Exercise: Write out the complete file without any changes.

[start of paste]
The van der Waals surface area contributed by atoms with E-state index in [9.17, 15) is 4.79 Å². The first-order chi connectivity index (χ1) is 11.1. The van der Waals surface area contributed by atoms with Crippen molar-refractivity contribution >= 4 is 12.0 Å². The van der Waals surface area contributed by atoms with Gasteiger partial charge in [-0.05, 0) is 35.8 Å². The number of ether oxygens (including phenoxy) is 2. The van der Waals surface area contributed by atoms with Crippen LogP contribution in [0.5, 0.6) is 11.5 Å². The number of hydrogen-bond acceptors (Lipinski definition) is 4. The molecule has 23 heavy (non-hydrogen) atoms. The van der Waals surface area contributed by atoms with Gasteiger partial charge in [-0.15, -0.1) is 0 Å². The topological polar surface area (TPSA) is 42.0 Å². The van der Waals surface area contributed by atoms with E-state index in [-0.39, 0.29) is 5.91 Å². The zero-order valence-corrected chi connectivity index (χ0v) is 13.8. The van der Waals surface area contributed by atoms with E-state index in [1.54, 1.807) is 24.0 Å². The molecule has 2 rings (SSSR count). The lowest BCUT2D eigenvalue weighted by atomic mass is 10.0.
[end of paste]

The van der Waals surface area contributed by atoms with E-state index in [9.17, 15) is 4.79 Å². The first-order chi connectivity index (χ1) is 11.1. The van der Waals surface area contributed by atoms with Crippen molar-refractivity contribution >= 4 is 12.0 Å². The van der Waals surface area contributed by atoms with Gasteiger partial charge in [-0.05, 0) is 35.8 Å². The number of ether oxygens (including phenoxy) is 2. The van der Waals surface area contributed by atoms with Crippen LogP contribution in [0.5, 0.6) is 11.5 Å². The number of hydrogen-bond acceptors (Lipinski definition) is 4. The molecule has 23 heavy (non-hydrogen) atoms. The van der Waals surface area contributed by atoms with Gasteiger partial charge in [-0.15, -0.1) is 0 Å². The topological polar surface area (TPSA) is 42.0 Å². The van der Waals surface area contributed by atoms with E-state index in [-0.39, 0.29) is 5.91 Å². The zero-order valence-corrected chi connectivity index (χ0v) is 13.8. The van der Waals surface area contributed by atoms with E-state index in [1.54, 1.807) is 24.0 Å². The molecule has 2 rings (SSSR count). The lowest BCUT2D eigenvalue weighted by atomic mass is 10.0.